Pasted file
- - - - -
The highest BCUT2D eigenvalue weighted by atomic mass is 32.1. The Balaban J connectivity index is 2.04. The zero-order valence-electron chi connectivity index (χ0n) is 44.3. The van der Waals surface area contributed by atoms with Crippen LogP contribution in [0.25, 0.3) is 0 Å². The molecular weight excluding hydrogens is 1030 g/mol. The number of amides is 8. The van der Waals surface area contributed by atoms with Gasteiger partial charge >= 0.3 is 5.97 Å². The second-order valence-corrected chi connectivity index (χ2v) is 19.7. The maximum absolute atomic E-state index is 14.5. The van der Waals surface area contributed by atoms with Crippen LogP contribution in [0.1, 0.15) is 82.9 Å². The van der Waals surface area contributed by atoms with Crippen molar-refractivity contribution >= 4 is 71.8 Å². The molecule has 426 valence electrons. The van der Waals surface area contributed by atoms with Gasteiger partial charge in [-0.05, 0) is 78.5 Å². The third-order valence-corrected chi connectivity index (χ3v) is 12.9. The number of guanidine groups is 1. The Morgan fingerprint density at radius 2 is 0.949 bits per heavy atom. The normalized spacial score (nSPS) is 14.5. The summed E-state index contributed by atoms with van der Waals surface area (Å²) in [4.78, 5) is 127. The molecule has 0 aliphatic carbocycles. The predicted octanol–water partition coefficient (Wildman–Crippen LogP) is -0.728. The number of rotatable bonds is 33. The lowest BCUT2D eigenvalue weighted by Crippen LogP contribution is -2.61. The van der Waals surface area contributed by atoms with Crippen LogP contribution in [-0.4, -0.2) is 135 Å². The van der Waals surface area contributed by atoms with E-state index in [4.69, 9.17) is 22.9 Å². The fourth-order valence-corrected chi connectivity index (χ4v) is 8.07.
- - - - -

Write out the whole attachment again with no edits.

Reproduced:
The highest BCUT2D eigenvalue weighted by atomic mass is 32.1. The Balaban J connectivity index is 2.04. The zero-order valence-electron chi connectivity index (χ0n) is 44.3. The van der Waals surface area contributed by atoms with Crippen LogP contribution in [0.25, 0.3) is 0 Å². The molecular weight excluding hydrogens is 1030 g/mol. The number of amides is 8. The van der Waals surface area contributed by atoms with Gasteiger partial charge >= 0.3 is 5.97 Å². The second-order valence-corrected chi connectivity index (χ2v) is 19.7. The maximum absolute atomic E-state index is 14.5. The van der Waals surface area contributed by atoms with Crippen LogP contribution in [0.1, 0.15) is 82.9 Å². The van der Waals surface area contributed by atoms with Crippen molar-refractivity contribution >= 4 is 71.8 Å². The molecule has 426 valence electrons. The van der Waals surface area contributed by atoms with Gasteiger partial charge in [-0.05, 0) is 78.5 Å². The third-order valence-corrected chi connectivity index (χ3v) is 12.9. The number of guanidine groups is 1. The Morgan fingerprint density at radius 2 is 0.949 bits per heavy atom. The normalized spacial score (nSPS) is 14.5. The summed E-state index contributed by atoms with van der Waals surface area (Å²) in [4.78, 5) is 127. The molecule has 0 aliphatic carbocycles. The predicted octanol–water partition coefficient (Wildman–Crippen LogP) is -0.728. The number of rotatable bonds is 33. The lowest BCUT2D eigenvalue weighted by Crippen LogP contribution is -2.61. The van der Waals surface area contributed by atoms with Crippen LogP contribution in [-0.4, -0.2) is 135 Å². The van der Waals surface area contributed by atoms with E-state index in [4.69, 9.17) is 22.9 Å². The fourth-order valence-corrected chi connectivity index (χ4v) is 8.07.